I wold also advise you to use the governement rankings or assesment exercises - more specifically the RAE - I think it is a good parameter to quantify the quality of education which ofcourse depends on the quality of the educators . Although I do not know the results of the latest RAE, but in the seond last one WBS scored very well. In my opinion, you should look at the global business school rankings rather than MSc specific as they are more widely used as an evlauation criteria, reason being that many top b-schools do not offer an MSc in Managment.

    Although I am at the Judge Business School (Cambridge) and doing a different programme (Finance) but I would adise you to seriously consider Warwick, becuase we can't deny that career aims are an important factor while choosing the university, and this is even more true for business education. In that respect Warwick is tier 1 (with Oxbridge, LSE, Imperial and UCL ) and bath is Tier 2.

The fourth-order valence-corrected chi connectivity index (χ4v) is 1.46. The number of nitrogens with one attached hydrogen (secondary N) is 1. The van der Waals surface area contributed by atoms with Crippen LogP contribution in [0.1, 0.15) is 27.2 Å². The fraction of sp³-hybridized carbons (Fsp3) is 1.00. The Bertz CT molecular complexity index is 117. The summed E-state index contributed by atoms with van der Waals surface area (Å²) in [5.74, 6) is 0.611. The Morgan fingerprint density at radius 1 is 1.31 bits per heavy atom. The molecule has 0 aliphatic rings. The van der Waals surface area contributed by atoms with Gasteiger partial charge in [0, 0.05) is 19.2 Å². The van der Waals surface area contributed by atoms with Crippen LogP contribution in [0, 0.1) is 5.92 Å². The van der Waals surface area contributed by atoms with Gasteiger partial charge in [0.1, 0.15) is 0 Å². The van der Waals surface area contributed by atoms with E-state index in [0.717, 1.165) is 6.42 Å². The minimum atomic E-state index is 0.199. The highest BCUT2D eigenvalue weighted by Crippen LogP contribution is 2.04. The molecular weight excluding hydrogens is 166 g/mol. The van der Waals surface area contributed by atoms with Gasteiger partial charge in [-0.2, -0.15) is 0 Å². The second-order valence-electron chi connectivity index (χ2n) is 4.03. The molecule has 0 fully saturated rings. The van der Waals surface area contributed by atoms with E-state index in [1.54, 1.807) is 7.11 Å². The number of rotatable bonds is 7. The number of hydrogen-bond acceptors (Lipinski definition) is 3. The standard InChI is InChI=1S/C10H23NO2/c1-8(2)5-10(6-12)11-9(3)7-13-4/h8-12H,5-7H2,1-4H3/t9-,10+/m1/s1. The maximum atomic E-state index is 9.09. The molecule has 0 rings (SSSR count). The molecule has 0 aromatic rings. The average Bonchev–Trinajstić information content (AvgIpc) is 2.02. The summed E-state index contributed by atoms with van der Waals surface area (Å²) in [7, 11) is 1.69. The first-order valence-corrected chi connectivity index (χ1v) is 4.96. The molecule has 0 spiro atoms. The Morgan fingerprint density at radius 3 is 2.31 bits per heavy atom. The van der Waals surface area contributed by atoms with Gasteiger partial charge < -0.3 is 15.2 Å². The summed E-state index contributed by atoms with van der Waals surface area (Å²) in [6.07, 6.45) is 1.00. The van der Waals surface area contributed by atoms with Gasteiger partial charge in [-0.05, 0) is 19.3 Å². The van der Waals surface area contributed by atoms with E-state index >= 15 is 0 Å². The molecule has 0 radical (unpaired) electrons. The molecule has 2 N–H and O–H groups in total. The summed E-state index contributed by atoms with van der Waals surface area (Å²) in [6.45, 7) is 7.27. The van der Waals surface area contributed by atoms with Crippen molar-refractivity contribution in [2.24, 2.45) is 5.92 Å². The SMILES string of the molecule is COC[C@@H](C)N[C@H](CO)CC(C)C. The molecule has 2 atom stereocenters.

Thank you for your input, it's very interesting to get a different perspective on things. The Guardian ranking, as far as I can see, does not mention Cambridge at all, which can't be right, so not sure how reliable that is.

    Warwick does seem to have a more prestigious reputation than Bath, but again that might be related to its marketing strategies and investments. On the other hand, I'm not thinking of going into banking and with a one year general MSc I probably wouldn't qualify for that anyway. I just want to gain an additional skill on top of my 4 languages, which should prove useful when applying for companies in general, not just the investment banking sector. The exchange programmes offered by Warwick wouldn't really benefit me because I won't be going abroad within those 12 months, but I do agree that's another positive aspect in terms of their prestige.

    I looked into the RAE rankings you mentioned, but as far as I can see they're more research-based. Or have you found a subject-specific ranking, particularly for taught courses? That would be a great help.